Another factor is of course the length of the vocal tract, which is an average of 17.5 cm long in adult males (I don't seem to have the figure for females, but I know it's shorter). Simply the length of the resonating tube will have an effect on the resonating frequency of the sound that comes out, so that probably explains the lower fundamental frequencies of men's voices. I don't seem to have any mention of testosterone as a factor.
I don't seem to have any notes on vocal ranges specifically, though I haven't thoroughly scoured my notes. I also don't know how you would relate this your stringed instruments, as I don't play one and my brain isn't awake enough to come up with an explanation. I did find a note on throat singing, saying that if you can lower your larynx, your fundamental frequency drops so you get a really low fundamental and a really amplified formant (multiple) that are heard as two separate notes. You can then (somehow) control your vocal folds and use your tongue and jaw to increase the resonance of the amplified frequency, and there you go. Or something. :) It's like voicing into a didjeridoo, but without the second, external tube because you're doing it all inside.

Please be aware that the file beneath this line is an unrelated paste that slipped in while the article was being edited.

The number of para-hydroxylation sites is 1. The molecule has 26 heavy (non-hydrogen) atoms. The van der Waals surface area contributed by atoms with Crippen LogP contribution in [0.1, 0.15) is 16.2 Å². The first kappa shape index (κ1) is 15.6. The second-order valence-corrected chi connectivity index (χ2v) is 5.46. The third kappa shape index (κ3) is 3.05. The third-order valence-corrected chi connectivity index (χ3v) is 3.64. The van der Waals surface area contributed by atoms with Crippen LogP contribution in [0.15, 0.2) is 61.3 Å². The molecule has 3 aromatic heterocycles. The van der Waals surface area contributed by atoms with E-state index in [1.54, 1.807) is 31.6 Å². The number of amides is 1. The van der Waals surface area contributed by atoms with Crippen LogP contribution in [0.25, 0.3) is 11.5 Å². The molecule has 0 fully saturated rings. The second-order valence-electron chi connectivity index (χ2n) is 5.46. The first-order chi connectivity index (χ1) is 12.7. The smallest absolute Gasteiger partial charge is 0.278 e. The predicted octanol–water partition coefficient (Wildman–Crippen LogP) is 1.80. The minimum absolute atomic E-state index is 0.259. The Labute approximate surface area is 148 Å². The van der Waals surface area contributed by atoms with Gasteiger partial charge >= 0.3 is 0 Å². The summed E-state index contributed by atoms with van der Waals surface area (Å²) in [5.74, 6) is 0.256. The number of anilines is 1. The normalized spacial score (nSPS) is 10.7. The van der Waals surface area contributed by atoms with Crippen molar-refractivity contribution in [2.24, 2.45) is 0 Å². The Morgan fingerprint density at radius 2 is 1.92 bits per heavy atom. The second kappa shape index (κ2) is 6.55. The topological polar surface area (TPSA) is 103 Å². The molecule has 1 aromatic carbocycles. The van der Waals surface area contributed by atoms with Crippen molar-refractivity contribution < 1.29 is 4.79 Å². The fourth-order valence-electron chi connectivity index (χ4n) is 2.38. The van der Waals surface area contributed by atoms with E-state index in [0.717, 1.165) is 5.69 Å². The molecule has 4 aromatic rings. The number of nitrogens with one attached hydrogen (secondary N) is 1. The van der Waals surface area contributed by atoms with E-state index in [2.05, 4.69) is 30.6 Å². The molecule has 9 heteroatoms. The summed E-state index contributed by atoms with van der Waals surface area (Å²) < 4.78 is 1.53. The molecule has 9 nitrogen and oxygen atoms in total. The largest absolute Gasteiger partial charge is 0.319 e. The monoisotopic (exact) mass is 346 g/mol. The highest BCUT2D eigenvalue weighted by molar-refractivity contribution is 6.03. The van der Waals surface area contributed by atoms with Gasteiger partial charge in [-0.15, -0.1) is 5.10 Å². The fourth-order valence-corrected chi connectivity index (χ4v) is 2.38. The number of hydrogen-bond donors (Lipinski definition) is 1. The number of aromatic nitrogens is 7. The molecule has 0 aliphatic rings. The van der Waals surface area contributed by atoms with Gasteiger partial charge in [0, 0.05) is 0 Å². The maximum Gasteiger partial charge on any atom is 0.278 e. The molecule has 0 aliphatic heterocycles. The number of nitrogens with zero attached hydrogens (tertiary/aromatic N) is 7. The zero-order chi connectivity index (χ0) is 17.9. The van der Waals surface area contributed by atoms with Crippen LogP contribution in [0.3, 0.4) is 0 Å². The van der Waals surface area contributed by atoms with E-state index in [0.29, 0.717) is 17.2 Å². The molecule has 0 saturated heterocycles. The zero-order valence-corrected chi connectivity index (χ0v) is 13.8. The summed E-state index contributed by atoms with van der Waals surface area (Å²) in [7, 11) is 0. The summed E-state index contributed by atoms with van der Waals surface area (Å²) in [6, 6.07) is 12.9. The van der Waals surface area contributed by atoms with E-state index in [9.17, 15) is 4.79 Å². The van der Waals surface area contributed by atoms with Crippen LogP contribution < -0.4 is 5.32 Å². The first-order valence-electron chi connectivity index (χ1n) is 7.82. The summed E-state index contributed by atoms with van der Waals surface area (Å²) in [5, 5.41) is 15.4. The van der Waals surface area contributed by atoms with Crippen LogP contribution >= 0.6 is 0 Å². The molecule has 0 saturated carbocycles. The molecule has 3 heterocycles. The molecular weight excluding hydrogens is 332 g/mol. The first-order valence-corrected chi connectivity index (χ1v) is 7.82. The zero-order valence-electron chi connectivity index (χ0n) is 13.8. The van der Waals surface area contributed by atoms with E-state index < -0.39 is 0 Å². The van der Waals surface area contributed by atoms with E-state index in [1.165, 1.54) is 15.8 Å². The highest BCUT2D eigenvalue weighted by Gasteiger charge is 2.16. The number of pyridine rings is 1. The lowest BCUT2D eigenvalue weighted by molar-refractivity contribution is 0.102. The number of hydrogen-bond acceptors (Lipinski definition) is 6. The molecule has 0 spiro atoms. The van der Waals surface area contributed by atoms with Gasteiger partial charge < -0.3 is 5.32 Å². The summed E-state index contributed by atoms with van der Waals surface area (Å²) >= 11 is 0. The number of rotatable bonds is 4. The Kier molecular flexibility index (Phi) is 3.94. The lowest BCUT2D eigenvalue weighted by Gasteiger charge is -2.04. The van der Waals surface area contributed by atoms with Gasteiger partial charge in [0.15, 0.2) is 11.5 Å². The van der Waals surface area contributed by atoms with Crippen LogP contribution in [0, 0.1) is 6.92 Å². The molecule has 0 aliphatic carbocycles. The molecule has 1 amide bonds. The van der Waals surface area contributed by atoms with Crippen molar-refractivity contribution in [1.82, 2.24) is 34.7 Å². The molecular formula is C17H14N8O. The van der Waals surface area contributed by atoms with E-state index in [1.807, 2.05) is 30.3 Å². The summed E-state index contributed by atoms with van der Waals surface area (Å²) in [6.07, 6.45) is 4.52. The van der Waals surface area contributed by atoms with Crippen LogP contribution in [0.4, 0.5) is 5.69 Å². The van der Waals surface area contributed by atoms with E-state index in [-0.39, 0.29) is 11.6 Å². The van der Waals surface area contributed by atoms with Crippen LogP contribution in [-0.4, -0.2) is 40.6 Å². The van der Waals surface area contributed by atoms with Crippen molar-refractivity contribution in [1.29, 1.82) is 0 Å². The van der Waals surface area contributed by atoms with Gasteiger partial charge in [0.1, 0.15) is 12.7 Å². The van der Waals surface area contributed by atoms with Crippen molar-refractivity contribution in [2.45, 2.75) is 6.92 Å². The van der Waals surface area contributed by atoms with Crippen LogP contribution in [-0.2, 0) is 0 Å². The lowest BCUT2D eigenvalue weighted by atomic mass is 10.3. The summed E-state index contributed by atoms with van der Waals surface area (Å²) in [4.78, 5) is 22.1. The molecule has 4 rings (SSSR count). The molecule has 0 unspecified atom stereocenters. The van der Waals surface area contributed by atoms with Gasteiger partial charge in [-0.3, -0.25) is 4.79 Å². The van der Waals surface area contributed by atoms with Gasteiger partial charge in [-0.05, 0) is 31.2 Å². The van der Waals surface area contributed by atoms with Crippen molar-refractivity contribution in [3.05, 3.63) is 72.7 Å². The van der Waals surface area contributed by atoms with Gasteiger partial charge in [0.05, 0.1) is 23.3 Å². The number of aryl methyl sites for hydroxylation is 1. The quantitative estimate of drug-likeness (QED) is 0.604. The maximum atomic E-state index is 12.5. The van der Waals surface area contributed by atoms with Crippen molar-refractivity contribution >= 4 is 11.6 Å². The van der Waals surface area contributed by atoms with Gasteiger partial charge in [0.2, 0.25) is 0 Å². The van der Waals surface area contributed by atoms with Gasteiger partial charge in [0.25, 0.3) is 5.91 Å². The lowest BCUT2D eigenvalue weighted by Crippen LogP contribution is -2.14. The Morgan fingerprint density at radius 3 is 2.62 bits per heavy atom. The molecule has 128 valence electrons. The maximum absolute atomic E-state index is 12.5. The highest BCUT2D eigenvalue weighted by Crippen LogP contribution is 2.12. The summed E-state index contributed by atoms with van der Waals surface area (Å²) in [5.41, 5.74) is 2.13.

I don't know if this is anything resembling helpful (or even interesting) to you, but I got intrigued by it all over again so I thought I'd share it. I can always copy a bunch of these notes for you if you want to go through them yourself. :)
That is interesting. And I do remember about the vocal folds, but I guess it's just convenient to think about cords in terms of changing length and tension to change the pitch. I still don't understand why men and women would have those different fundamental frequencies you mentioned, though that was a difference of an octave, so it does seem about right. Maybe men have thicker vocal folds, like thicker guitar strings make lower notes?
Also, I'm unsure about how the length of the vocal tract would relate to the pitch. I know that longer tubes make lower notes, but wouldn't the vocal tract be proportional to your overall body size? And if so, then why is it that I can point to someone with the same body size as me but a much lower bass voice, as well as a considerably taller person who's a tenor?
I'd certainly be interesting in seeing any of your notes that you still have on this. And if you can recommend any of the books from that class, that might be good, too.
Do you have any tips on how to lower my larynx? :-) I think some forms of throat singing also involve vibrating the false vocal folds and, as you said, increasing the resonance with your mouth, etc.